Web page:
City Attorney Mike Feuer says, "Crisis pregnancy centers have been known to spread false medical information. I believe extremely strongly that women are entitled to be fully informed about their reproductive choices."
LA City Attorney: Local Pregnancy Centers Violating State Abortion Notification Law
The Los Angeles City Attorney's Office has alerted three so-called "crisis pregnancy centers" that they are violating a new state law intended to ensure that women know their all options when making a decision about an unplanned pregnancy. ... The Reproductive Freedom, Accountability, Comprehensive Care, and Transparency Act requires licensed facilities that provide pregnancy-related services to notify clients that the state offers access to low-cost and free abortions. It requires unlicensed facilities to disclose that they're not licensed by the state to provide medical care. (Plevin, 7/29)
Nurses, doctors and others in the health care industry are embracing the "maker movement," which encourages inventive solutions when traditional ones don't cut it.
Medical MacGyvers: Nurses Craft DIY Devices To Fit Patients’ Needs
Inside sterile hospital environments, medical MacGyvers are designing and building new medical devices with an assortment of raw materials to improve patient care. Doing the crafting, tinkering and inventing are nurses, doctors, patients and even caregivers. Nurses have used plastic cups and surgical tape to keep children from picking at their IVs. They’ve adapted goggles to protect the eyes of neonatal infants. And you’ve seen tennis balls on walkers, right? It’s called MakerHealth, born out of the maker movement. (McClurg, 7/29)
The federal lawsuit was filed by the family of a mentally ill man who was fatally shot in December.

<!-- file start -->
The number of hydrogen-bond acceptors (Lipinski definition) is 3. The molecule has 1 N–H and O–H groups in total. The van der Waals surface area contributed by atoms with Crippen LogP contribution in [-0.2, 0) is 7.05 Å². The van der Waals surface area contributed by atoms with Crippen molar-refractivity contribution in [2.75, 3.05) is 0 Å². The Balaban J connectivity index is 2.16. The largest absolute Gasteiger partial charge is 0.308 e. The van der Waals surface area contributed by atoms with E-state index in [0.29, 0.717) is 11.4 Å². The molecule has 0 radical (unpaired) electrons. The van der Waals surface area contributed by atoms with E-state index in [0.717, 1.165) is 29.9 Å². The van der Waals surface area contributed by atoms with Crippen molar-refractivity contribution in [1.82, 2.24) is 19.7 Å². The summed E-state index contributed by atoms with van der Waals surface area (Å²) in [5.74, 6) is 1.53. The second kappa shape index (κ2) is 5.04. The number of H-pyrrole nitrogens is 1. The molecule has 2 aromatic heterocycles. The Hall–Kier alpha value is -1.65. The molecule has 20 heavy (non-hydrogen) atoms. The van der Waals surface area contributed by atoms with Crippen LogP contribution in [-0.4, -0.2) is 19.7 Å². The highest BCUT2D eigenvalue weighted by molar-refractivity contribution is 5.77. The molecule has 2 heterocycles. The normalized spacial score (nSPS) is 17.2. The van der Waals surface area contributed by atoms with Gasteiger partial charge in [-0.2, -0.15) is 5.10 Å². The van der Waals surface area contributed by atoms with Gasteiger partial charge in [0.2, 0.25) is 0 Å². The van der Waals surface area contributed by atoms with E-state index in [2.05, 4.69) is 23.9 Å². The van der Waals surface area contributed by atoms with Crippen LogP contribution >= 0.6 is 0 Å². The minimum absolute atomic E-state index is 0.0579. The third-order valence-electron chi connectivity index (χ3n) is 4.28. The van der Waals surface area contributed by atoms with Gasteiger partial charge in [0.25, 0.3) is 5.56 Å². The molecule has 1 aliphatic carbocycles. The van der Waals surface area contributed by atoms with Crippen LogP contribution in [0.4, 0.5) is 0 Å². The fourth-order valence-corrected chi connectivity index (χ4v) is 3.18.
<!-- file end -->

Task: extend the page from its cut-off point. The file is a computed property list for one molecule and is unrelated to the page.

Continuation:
LA Daily News:
Family Of Mentally Ill Carson Man Fatally Shot By Long Beach Police Files Federal Lawsuit
The parents of a mentally ill man who died after a Long Beach police officer shot him at Looff’s Lite-A-Line gaming parlor in December announced Thursday they have filed a federal lawsuit against the city. The suit, which seeks punitive damages against Police Chief Robert Luna and the officers involved in the shooting, alleges the Long Beach Police Department failed to properly train officers to deal with people living with mental illnesses and that officers’ actions on the night of the shooting “escalated a peaceful encounter” and led to an unjustified use of deadly force. Mharloun Verdejo Saycon, 39, of Carson died after police shot him the night of Dec. 14. (Edwards, 7/28)
In other health care news from across the state —
Did Drinking Too Much Water Contribute To De La Salle Grad's Death In Army Ranger Training?
The condition that may have caused the death this week of a former De La Salle High School quarterback who was training to become a U.S. Army Ranger has dogged the military branch for decades as it has grappled with heat-related illnesses and proper hydration for trainees. No cause of death has been determined for 2nd Lt. Michael Parros, 21, of Walnut Creek, who played on the vaunted Spartans football team in 2010 and 2011. He was hospitalized for hyponatremia Monday, his first day of the elite training in the sweltering heat at Fort Benning, Georgia, and died Wednesday. The condition can be caused by drinking too much water, which causes the body's level of sodium to become abnormally low. (Gafni, 7/29)
He Was Homeless — But To Get Help, The Rules Said He Had To Prove It
After being discharged from detox, Rory Gallegos had nowhere to go. So he made the street his home. A year later, he thought he had found a home when the Hillview Mental Health Center in Pacoima offered him an apartment with onsite mental health services. But to qualify for a voucher to pay for the room, Gallegos first had to prove that he was chronically homeless. He couldn’t produce the necessary documents. (Smith, 7/31)
Promises Kept: Girl Scout Troop’s Longevity Honors Leader Lost To Cancer
Modesto Girl Scout Troop 3380 always was, and always will be, “Kristen’s troop” – even now that its 12 members have graduated high school and are going their own ways into adulthood. ... Kristen Machado formed the troop in 2003 and led it for nine years. Seven of those, she also battled sarcoma cancer – a fight she lost Oct. 29, 2012, less than two weeks before her 40th birthday. Months before her death, as her Scouts were nearing the start of high school and some wanted to start work on the Girl Scout Silver Award, Machado’s energy was low and she turned to her friend [Joanne] Serpa for help. (Farrow, 7/30)